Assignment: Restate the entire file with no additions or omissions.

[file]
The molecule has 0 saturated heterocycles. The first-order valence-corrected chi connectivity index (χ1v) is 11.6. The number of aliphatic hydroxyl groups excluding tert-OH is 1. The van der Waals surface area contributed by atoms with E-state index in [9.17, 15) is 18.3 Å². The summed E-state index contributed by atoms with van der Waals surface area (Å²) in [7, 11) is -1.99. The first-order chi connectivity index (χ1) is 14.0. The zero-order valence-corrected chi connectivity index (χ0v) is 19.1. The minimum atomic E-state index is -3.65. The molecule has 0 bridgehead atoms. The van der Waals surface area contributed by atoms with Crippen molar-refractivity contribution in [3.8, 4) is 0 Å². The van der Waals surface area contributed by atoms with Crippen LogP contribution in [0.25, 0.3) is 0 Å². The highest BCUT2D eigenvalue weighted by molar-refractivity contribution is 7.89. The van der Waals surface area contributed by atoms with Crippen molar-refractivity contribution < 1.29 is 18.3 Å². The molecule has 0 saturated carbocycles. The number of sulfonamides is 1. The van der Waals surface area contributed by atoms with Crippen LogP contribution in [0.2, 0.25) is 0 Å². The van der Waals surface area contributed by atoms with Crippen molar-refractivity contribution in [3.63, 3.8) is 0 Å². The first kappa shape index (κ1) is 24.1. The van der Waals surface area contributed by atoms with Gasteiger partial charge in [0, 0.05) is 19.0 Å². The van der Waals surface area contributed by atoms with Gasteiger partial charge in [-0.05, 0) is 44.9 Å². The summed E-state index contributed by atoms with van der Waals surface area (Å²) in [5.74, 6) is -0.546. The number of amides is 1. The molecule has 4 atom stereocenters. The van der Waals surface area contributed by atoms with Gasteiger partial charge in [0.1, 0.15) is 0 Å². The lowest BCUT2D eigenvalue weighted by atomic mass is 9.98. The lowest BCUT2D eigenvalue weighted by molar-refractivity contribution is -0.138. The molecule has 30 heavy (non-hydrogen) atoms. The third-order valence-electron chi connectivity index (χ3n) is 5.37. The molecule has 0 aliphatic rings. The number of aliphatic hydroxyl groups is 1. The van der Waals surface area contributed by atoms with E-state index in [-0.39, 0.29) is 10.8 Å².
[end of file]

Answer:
The molecule has 0 saturated heterocycles. The first-order valence-corrected chi connectivity index (χ1v) is 11.6. The number of aliphatic hydroxyl groups excluding tert-OH is 1. The van der Waals surface area contributed by atoms with E-state index in [9.17, 15) is 18.3 Å². The summed E-state index contributed by atoms with van der Waals surface area (Å²) in [7, 11) is -1.99. The first-order chi connectivity index (χ1) is 14.0. The zero-order valence-corrected chi connectivity index (χ0v) is 19.1. The minimum atomic E-state index is -3.65. The molecule has 0 bridgehead atoms. The van der Waals surface area contributed by atoms with Crippen molar-refractivity contribution in [3.8, 4) is 0 Å². The van der Waals surface area contributed by atoms with Crippen LogP contribution in [0.25, 0.3) is 0 Å². The highest BCUT2D eigenvalue weighted by molar-refractivity contribution is 7.89. The van der Waals surface area contributed by atoms with Crippen molar-refractivity contribution < 1.29 is 18.3 Å². The molecule has 0 saturated carbocycles. The number of sulfonamides is 1. The van der Waals surface area contributed by atoms with Crippen LogP contribution in [0.2, 0.25) is 0 Å². The van der Waals surface area contributed by atoms with Crippen molar-refractivity contribution in [3.63, 3.8) is 0 Å². The first kappa shape index (κ1) is 24.1. The van der Waals surface area contributed by atoms with Gasteiger partial charge in [0, 0.05) is 19.0 Å². The van der Waals surface area contributed by atoms with Gasteiger partial charge in [-0.05, 0) is 44.9 Å². The summed E-state index contributed by atoms with van der Waals surface area (Å²) in [5.74, 6) is -0.546. The number of amides is 1. The molecule has 4 atom stereocenters. The van der Waals surface area contributed by atoms with Gasteiger partial charge in [0.1, 0.15) is 0 Å². The lowest BCUT2D eigenvalue weighted by atomic mass is 9.98. The lowest BCUT2D eigenvalue weighted by molar-refractivity contribution is -0.138. The molecule has 30 heavy (non-hydrogen) atoms. The third-order valence-electron chi connectivity index (χ3n) is 5.37. The molecule has 0 aliphatic rings. The number of aliphatic hydroxyl groups is 1. The van der Waals surface area contributed by atoms with E-state index in [-0.39, 0.29) is 10.8 Å².